Low-Budget Filmmaking Tip #103

“…This one’s eating my popcorn!”

Punchlines work best at the end of the joke. This goes for a verbal punchline, a visual punchline, a story punchline, whatever. Set it up with the audience, let them build up a little interest in the Anticipation Bank, and then deliver the punchline.

It’s a trick I picked up doing stand-up and improv. It’s weird to think that there’s a mechanical aspect to comedy, but it sure seems to work.

And by “punchline,” I include non-comic things as well. Even in a dramatic moment, unless you’re very, very Memento-style clever, there’s a “punchline,” a place where something is revealed that makes sense of what you’ve already seen in a way you didn’t expect.

Low-Budget Filmmaking Tip #98

Or buy a typewriter, ya pansy!

You don’t need fancy software to write a script — any word processor will do. The thing to remember is that no matter how much you spend on software and learning curve time, you’re basically producing a document that’s supposed to look like it came out of a 1920’s typewriter.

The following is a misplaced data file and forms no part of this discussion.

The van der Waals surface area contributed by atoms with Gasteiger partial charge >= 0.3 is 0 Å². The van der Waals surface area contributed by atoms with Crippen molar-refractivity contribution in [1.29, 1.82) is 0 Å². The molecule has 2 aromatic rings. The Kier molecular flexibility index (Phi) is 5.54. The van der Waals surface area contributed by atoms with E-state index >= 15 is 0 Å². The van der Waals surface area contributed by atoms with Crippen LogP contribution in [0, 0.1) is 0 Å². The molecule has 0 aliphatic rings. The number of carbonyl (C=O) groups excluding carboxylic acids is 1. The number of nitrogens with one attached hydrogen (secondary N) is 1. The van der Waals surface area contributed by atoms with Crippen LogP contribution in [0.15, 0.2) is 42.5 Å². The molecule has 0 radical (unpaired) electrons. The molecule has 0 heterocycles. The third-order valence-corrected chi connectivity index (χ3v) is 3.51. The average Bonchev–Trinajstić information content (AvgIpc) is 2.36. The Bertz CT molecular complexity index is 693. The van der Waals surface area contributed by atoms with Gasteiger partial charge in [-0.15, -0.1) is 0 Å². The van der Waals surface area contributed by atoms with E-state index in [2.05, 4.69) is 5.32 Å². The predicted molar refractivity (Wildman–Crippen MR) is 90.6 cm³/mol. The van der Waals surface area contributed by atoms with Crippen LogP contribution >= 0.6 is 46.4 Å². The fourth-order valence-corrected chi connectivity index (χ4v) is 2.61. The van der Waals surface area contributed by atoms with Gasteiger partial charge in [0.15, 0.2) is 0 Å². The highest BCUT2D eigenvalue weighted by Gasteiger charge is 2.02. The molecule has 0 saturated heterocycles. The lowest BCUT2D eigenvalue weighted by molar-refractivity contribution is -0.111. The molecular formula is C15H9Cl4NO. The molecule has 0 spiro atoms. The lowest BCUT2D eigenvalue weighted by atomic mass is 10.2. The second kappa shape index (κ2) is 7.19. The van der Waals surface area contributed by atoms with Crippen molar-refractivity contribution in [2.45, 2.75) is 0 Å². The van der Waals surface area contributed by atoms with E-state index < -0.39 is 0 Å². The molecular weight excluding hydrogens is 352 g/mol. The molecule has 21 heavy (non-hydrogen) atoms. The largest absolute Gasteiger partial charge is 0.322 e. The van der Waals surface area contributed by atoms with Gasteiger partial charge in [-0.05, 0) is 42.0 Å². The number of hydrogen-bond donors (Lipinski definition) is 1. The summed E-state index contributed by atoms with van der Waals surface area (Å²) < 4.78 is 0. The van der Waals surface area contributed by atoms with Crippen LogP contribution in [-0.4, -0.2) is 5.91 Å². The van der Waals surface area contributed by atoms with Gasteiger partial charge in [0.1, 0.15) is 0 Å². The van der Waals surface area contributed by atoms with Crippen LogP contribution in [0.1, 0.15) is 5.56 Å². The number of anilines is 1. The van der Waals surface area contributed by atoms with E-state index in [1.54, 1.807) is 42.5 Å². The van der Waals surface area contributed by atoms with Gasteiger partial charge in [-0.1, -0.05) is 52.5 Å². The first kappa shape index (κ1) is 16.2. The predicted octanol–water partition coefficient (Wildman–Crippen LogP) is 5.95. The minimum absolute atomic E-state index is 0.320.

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Low-Budget Filmmaking Tip #12

Preparation is the antonym of frustration

Get the script to the actors as soon as possible. Give them time to learn their lines. If they ask about their characters, talk with them and make sure they have all the character notes from the writer. The more they know, the better their performance will be.

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Low-Budget Filmmaking Tip #4

Sand makes for a terrible foundation

Make sure the story makes sense and the script makes sense before you start. Cause and effect should make sense. Motivations should be pretty clear. What happens at different times and places should be obvious. The script is the blueprint, and everybody uses it. Where it’s weak, everything else is weak.

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